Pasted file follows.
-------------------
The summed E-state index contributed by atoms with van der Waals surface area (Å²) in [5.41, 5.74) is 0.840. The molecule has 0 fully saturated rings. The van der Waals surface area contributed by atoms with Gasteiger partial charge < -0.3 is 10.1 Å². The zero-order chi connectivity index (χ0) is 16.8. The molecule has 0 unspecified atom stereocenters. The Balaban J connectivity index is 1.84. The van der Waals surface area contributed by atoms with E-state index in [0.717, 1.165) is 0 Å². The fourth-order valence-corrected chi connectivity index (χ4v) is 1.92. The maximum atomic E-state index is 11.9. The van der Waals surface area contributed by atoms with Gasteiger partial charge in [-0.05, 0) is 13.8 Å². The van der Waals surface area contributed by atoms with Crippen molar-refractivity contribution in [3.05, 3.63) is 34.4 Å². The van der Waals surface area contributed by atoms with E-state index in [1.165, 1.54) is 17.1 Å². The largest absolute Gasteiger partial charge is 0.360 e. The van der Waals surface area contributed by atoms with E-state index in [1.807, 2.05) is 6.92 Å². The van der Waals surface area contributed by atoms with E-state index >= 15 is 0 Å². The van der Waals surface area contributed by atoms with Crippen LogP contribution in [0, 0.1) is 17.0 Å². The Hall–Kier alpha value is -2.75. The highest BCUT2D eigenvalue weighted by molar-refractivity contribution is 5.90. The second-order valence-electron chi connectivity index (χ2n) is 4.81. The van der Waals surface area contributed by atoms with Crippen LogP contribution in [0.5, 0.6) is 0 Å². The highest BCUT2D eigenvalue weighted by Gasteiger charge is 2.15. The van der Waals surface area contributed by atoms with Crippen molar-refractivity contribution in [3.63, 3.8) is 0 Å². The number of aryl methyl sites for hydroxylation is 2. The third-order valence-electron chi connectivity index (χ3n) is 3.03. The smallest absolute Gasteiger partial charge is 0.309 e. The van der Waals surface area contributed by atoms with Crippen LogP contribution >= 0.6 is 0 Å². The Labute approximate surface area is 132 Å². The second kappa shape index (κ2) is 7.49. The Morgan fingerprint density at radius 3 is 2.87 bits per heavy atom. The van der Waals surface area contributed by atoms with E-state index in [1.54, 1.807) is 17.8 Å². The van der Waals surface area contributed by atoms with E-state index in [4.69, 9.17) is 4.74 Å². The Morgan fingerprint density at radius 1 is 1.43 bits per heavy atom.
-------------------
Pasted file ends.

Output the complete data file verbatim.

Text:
The summed E-state index contributed by atoms with van der Waals surface area (Å²) in [5.41, 5.74) is 0.840. The molecule has 0 fully saturated rings. The van der Waals surface area contributed by atoms with Gasteiger partial charge < -0.3 is 10.1 Å². The zero-order chi connectivity index (χ0) is 16.8. The molecule has 0 unspecified atom stereocenters. The Balaban J connectivity index is 1.84. The van der Waals surface area contributed by atoms with E-state index in [0.717, 1.165) is 0 Å². The fourth-order valence-corrected chi connectivity index (χ4v) is 1.92. The maximum atomic E-state index is 11.9. The van der Waals surface area contributed by atoms with Gasteiger partial charge in [-0.05, 0) is 13.8 Å². The van der Waals surface area contributed by atoms with Crippen molar-refractivity contribution in [3.05, 3.63) is 34.4 Å². The van der Waals surface area contributed by atoms with E-state index in [1.165, 1.54) is 17.1 Å². The largest absolute Gasteiger partial charge is 0.360 e. The van der Waals surface area contributed by atoms with E-state index in [1.807, 2.05) is 6.92 Å². The van der Waals surface area contributed by atoms with E-state index >= 15 is 0 Å². The van der Waals surface area contributed by atoms with Crippen LogP contribution in [0, 0.1) is 17.0 Å². The Hall–Kier alpha value is -2.75. The highest BCUT2D eigenvalue weighted by molar-refractivity contribution is 5.90. The second-order valence-electron chi connectivity index (χ2n) is 4.81. The van der Waals surface area contributed by atoms with Crippen LogP contribution in [0.5, 0.6) is 0 Å². The highest BCUT2D eigenvalue weighted by Gasteiger charge is 2.15. The van der Waals surface area contributed by atoms with Crippen molar-refractivity contribution in [3.63, 3.8) is 0 Å². The number of aryl methyl sites for hydroxylation is 2. The third-order valence-electron chi connectivity index (χ3n) is 3.03. The smallest absolute Gasteiger partial charge is 0.309 e. The van der Waals surface area contributed by atoms with Crippen LogP contribution >= 0.6 is 0 Å². The Labute approximate surface area is 132 Å². The second kappa shape index (κ2) is 7.49. The Morgan fingerprint density at radius 3 is 2.87 bits per heavy atom. The van der Waals surface area contributed by atoms with E-state index in [1.54, 1.807) is 17.8 Å². The van der Waals surface area contributed by atoms with E-state index in [4.69, 9.17) is 4.74 Å². The Morgan fingerprint density at radius 1 is 1.43 bits per heavy atom.